In the 1990s, Marvel was failing. Flailing, actually. It was owned by the head of Revlon, who didn’t are about comics and cared even less about the creators. The most popular in the industry left to form Image, Valiant, and other independent companies, while stalwart mainstays like Chris Claremont found themselves relegated from lofty, powerful positions to mere freelancers. In an effort to put Spider-Man, Ghost Rider, and Punisher in more comics, Marvel launched the 2099 line.
And it was actually pretty good.
Or, at least half of it was.
The line debuted with four titles. Spider-Man 2099 was given to Peter David and Rick Leonardi, a Spider-Man A-team. David was famous for killing Jean DeWolff, and Leonardi illustrated the main Amazing Spider-Man title for years. It was a good launch, and a good comic.
The book starts with Miguel O’Hara working and designing products for a big corporation, Alchemax, run by a vaguely evil-ish old white dude. As a result of the company’s research, Miguel gets his powers. Sound familiar? That’s because both Ultimate Spider-Man and The Amazing Spider-Man movie borrowed heavily from this narrative. And even more interesting: Marvel launched its 2099 with Spider-Man, and also launched its Ultimates line with Spider-Man.
Peter David does a great job at creating a distinct universe, one that isn’t full of cyphers of folks who surround Peter Parker in the 616, but he also pays appropriate homage through the character of Lyla, O’Hara’s constant computer-hologram companion…
Yes. We’re off to a good start. 1 for 1. Then came Ravager, written by Stan Lee, and nothing (nothing!) could make me read that. You should also avoid it.
But Punisher 2099 and Doom 2099 on the other hand…
As part of my irregular “evolution of the Punisher” series, I always intended to read at least a few issues of Punisher 2099. It’s really the only major take on the character that I haven’t looked at yet. But, while I was at it, I thought about Spider-Man 2099—a well-reviewed book by one of my favorite authors, but one I’ve never read, or even really thought about reading.
Spider-Man 2099 was a crisp, fast-paced romp—much like the tone of Ultimate Spider-Man, which introduced the Ultimate line of books a decade later. Doom and Punisher are quite different, and each in their own way are great examples of how to reimagine a major character.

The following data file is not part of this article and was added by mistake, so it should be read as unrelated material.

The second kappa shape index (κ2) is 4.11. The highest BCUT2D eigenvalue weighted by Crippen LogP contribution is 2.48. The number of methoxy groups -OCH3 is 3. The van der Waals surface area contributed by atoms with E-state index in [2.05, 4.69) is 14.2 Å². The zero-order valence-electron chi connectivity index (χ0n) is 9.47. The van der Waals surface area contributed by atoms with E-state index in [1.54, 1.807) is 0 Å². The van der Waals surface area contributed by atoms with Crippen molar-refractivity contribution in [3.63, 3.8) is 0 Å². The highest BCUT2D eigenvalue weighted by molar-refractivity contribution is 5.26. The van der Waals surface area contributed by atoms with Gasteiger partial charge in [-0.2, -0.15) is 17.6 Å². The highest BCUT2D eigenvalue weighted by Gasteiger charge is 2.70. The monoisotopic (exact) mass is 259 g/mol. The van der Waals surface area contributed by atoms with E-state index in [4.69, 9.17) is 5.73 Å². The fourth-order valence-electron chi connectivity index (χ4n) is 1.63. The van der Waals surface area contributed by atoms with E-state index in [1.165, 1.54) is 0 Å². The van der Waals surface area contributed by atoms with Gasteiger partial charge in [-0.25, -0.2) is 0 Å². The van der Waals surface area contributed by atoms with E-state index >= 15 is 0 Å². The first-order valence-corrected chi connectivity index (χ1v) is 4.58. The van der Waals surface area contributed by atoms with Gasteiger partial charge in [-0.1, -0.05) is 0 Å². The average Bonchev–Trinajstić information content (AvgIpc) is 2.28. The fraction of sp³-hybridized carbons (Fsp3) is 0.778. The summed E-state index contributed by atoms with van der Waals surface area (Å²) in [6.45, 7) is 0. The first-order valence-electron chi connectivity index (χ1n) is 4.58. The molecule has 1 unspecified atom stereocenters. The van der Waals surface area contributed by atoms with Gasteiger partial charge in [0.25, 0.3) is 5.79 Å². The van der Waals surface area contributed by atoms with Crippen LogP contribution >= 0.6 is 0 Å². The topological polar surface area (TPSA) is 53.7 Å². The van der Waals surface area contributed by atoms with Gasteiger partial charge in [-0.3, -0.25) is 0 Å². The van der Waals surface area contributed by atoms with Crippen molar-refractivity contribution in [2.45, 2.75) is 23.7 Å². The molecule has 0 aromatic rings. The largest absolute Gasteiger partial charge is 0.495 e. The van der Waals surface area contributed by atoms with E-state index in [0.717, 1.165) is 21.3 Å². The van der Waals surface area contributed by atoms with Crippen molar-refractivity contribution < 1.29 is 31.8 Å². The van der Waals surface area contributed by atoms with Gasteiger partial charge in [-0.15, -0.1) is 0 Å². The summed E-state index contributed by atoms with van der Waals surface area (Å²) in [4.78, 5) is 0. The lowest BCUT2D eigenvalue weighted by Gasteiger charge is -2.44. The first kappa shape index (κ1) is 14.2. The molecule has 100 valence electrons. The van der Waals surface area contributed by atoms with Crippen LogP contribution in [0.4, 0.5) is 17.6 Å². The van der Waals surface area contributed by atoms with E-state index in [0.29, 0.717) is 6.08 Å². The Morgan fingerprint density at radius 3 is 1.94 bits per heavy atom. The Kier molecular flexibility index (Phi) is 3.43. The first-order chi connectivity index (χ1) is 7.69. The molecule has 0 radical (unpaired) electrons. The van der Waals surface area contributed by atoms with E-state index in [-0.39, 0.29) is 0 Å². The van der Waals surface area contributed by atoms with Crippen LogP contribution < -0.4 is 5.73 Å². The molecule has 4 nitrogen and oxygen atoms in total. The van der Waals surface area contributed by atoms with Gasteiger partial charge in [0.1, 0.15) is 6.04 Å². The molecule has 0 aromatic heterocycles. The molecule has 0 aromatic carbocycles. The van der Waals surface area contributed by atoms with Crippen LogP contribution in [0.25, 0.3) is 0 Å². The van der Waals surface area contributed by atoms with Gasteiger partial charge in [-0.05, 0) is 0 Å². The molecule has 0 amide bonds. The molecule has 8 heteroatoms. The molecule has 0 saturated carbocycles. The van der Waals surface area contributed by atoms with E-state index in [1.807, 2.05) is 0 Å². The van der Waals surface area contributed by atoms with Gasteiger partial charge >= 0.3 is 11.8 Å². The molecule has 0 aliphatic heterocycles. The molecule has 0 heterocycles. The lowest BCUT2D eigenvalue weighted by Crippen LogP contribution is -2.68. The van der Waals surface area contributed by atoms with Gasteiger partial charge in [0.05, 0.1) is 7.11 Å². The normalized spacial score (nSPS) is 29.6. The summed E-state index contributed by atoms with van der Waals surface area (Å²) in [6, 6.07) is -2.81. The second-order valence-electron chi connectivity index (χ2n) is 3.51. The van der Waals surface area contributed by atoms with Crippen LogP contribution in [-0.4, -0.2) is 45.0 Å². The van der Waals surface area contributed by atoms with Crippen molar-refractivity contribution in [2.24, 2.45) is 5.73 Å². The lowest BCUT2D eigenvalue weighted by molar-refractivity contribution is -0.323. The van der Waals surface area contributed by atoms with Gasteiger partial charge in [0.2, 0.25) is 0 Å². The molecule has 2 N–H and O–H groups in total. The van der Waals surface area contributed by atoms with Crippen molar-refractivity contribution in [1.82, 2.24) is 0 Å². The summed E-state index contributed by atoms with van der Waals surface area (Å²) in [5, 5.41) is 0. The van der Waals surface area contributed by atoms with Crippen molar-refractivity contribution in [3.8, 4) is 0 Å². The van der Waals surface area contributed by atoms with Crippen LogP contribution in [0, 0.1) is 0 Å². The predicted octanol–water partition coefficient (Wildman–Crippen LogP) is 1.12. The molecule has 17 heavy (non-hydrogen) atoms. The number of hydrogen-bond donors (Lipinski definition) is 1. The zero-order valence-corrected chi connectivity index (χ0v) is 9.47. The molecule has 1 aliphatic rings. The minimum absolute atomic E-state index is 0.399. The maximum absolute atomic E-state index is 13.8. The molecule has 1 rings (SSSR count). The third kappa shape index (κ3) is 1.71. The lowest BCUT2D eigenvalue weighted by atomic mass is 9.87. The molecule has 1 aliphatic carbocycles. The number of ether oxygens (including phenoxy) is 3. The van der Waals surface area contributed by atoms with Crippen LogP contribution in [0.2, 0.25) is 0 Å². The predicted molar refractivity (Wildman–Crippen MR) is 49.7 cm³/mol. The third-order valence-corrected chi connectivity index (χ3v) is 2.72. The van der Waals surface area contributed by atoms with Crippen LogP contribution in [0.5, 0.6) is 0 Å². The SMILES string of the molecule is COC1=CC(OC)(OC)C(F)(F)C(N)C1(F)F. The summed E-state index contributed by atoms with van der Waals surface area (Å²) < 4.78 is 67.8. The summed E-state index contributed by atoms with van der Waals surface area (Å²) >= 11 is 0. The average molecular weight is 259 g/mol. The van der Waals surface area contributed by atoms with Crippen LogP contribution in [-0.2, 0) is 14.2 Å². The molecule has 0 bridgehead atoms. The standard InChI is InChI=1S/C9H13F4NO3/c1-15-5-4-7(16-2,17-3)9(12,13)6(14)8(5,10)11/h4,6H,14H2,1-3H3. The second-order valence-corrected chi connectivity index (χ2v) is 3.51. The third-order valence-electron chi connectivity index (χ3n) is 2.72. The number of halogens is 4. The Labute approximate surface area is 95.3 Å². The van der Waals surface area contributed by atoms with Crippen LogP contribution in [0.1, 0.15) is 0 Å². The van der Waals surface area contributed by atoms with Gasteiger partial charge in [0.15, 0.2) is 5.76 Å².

Doom 2099 in many ways was the most interesting. Unlike the other books, this title actually stars the “real” Doctor Doom, who is time displaced and arrives in 2099 Latveria confused and angered by what has happened to his country. In this way, writer John Francis Moore turns Victor Von Doom into a future version of Captain America: A man out of time, a symbol of what his country once was, and a champion of the values of the past.
It even turns him from a megalomaniac into a protector:
Doom 2099 stands in stark contrast to Punisher 2099. The latter is extremely similar to the Punisher of the 616, even down the ominous character name (Jake Gallows). But where Doom is a time traveler, Gallows finds the original Punisher’s War Journals, and uses them to create his own vigilante identity and avenge wrongs done to his loved ones. The similarity of storyline and character should not dissuade you from reading the book, however: Punisher 2099 is, based on the first half-dozen issues I’ve read so far, one of the best Punisher stories ever.
The author, Pat Mills, came to Marvel from writing Judge Dredd—a horrendously violent antiauthoritarian book about a lawman who serves as judge, jury, and executioner. Similarly, Punisher 2099 is a police officer who wears the white skull shirt on his off time. The writing, as you can see above, is gritty and tough—and very well done. But it’s flourishes that make this book so neat: Punisher has his own prison in the basement, and a gallows–how is it the 616 Punisher never did that?
Other interesting aspects of this new universe: The people of the 2099 worship Thor (who hasn’t appeared on Earth in years) as the one true God–a stark contrast to the need for vigilante justice. And Hulk is truly bestial.
The launch was successful enough that X-books followed, as well as a Ghost Rider who was basically the same as every other Ghost Rider: He looked cool, but his comic sucked.